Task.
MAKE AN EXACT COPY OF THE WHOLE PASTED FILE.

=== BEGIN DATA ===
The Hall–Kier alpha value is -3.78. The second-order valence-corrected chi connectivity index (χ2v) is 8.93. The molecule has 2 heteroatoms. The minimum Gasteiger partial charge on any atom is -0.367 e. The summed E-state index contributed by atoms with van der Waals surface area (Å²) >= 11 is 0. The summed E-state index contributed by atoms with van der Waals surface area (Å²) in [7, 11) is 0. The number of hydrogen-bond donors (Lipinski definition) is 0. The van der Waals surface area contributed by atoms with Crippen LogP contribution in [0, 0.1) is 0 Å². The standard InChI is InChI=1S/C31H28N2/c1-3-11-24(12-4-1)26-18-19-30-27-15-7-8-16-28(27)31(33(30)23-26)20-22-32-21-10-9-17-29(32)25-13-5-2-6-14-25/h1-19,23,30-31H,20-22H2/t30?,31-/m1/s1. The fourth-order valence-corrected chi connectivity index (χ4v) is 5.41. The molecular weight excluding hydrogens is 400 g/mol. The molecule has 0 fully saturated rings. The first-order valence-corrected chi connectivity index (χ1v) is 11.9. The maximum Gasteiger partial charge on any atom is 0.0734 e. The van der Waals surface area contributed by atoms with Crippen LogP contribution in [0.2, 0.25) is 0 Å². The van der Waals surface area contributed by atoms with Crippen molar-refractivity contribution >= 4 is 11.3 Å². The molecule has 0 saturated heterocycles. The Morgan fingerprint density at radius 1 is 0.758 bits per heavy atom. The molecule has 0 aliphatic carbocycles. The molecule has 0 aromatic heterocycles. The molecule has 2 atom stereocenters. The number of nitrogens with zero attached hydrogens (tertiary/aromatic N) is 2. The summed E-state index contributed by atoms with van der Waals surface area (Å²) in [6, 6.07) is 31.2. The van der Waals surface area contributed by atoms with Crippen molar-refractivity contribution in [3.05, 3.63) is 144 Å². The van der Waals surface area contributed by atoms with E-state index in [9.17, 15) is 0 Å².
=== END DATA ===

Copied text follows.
The Hall–Kier alpha value is -3.78. The second-order valence-corrected chi connectivity index (χ2v) is 8.93. The molecule has 2 heteroatoms. The minimum Gasteiger partial charge on any atom is -0.367 e. The summed E-state index contributed by atoms with van der Waals surface area (Å²) >= 11 is 0. The summed E-state index contributed by atoms with van der Waals surface area (Å²) in [7, 11) is 0. The number of hydrogen-bond donors (Lipinski definition) is 0. The van der Waals surface area contributed by atoms with Crippen LogP contribution in [0, 0.1) is 0 Å². The standard InChI is InChI=1S/C31H28N2/c1-3-11-24(12-4-1)26-18-19-30-27-15-7-8-16-28(27)31(33(30)23-26)20-22-32-21-10-9-17-29(32)25-13-5-2-6-14-25/h1-19,23,30-31H,20-22H2/t30?,31-/m1/s1. The fourth-order valence-corrected chi connectivity index (χ4v) is 5.41. The molecular weight excluding hydrogens is 400 g/mol. The molecule has 0 fully saturated rings. The first-order valence-corrected chi connectivity index (χ1v) is 11.9. The maximum Gasteiger partial charge on any atom is 0.0734 e. The van der Waals surface area contributed by atoms with Crippen LogP contribution in [0.2, 0.25) is 0 Å². The van der Waals surface area contributed by atoms with Crippen molar-refractivity contribution >= 4 is 11.3 Å². The molecule has 0 saturated heterocycles. The Morgan fingerprint density at radius 1 is 0.758 bits per heavy atom. The molecule has 0 aliphatic carbocycles. The molecule has 0 aromatic heterocycles. The molecule has 2 atom stereocenters. The number of nitrogens with zero attached hydrogens (tertiary/aromatic N) is 2. The summed E-state index contributed by atoms with van der Waals surface area (Å²) in [6, 6.07) is 31.2. The van der Waals surface area contributed by atoms with Crippen molar-refractivity contribution in [3.05, 3.63) is 144 Å². The van der Waals surface area contributed by atoms with E-state index in [9.17, 15) is 0 Å².